Tackling Terrorism and Growth of Radicalism The UAE is a Muslim country, which is at the same time a modern country, without any direct linkages between terrorism and religion.

It shares India’s concerns about growing threats of terrorism and radicalisation worldwide. During the official interaction between PM Modi and the Crown Prince of UAE, of the 31 points that were discussed 17 pertained to security.

The major aspects that were discussed and agreed upon for putting in coordinated efforts included: counter radicalization and misuse of religion by groups and countries; denounce and oppose terrorism in all its forms and manifestations; enhance cooperation in counter terrorism, intelligence sharing and capacity building; promote cooperation in cyber security; establish a dialogue between the national security advisors and the national security council’s; cooperate in maritime security and strengthen defence relations; and establish a strategic security dialogue.


Access the Strategic Choke Points Connecting the Red Sea and the Indian Ocean: An important component of India’s overreach to UAE and the other Gulf nations is to be able to keep a vigilant eye on the important choke points through which the flow of India’s trade takes place to West Asia and Europe.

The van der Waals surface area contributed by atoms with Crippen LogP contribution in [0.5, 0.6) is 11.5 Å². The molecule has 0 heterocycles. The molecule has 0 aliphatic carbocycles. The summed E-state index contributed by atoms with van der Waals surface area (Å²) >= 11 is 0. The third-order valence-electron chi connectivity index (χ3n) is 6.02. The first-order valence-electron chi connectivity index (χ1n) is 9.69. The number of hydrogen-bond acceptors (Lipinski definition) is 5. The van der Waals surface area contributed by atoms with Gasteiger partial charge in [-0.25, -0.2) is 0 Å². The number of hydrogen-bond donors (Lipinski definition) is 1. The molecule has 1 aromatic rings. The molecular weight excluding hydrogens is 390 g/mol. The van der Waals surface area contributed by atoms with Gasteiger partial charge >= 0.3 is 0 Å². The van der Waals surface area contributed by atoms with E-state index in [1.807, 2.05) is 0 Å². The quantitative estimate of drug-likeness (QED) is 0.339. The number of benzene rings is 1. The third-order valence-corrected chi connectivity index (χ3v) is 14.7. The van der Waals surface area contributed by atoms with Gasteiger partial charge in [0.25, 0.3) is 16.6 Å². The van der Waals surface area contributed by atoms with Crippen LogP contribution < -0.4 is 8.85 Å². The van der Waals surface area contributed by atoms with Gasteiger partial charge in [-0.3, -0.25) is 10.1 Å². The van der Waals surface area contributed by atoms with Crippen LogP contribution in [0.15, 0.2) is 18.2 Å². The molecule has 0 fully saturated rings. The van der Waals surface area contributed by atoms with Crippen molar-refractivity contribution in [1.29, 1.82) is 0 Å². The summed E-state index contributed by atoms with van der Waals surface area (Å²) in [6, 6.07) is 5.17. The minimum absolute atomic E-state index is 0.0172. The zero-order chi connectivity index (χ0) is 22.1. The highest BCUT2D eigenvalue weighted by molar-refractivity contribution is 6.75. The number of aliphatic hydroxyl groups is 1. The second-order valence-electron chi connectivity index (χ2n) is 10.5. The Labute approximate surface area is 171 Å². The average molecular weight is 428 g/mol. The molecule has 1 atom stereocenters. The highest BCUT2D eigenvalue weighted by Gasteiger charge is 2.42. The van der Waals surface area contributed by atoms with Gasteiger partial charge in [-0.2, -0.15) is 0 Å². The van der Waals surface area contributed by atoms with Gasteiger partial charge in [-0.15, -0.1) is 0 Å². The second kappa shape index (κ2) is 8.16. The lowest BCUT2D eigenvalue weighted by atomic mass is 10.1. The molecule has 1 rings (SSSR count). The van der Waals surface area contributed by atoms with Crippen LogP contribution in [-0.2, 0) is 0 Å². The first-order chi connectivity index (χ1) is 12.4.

The same was only possible by way of developing defence-cooperation with both Iran on the one hand and Gulf countries on the other.

Moreover, The Indian Navy has undertaken a series of naval exercises with a number of Gulf States in the recent years, thereby lending its hand to Indian diplomacy in expanding India’s reach in the region.

Maintaining a Balanced Disposition in the Middle East: The Modi government has been able to walk the tight rope with respect to developing all round relations with Israel on the one hand and Iran on the other, PM’s visits to Saudi Arabia, Qatar and the UAE dispelled the notion that India’s strategic goals in West Asia, the country’s “extended neighbourhood,” had any malice.


Royal Snub to Pakistan: The UAE, like Saudi Arabia, are old strategic allies of Pakistan. The UAE, along with Saudi Arabia and Pakistan were the only three countries to recognize the Taliban government in Afghanistan.

The UAE has made a critical shift in its policy, since then, and has openly backed India on terrorism emanating from Pakistani soil.

The acceptance of India’s invitation by the Crown Prince of UAE to not only be the chief guest at the Republic Day parade, but also, make its contingent march shoulder to shoulder with Indian troops, has a much deeper symbolic significance that may qualify for a “royal snub” to Pakistan.

Conclusion


The diplomatic overreach extended by India to UAE on its 68th Republic Day defines its continued efforts to harness India’s stakes in a region, which is passing through a phase of momentous change.

There are regional pressures of ethnic divide and fight for dominance to control the resources in the region, happening in the backdrop of external forces exerting pressure to realign loyalties for personal gains.

India’s interests lies in the emergence of a stable balance of power in this region which is presently beleaguered by multiple fault-lines.

JAI HIND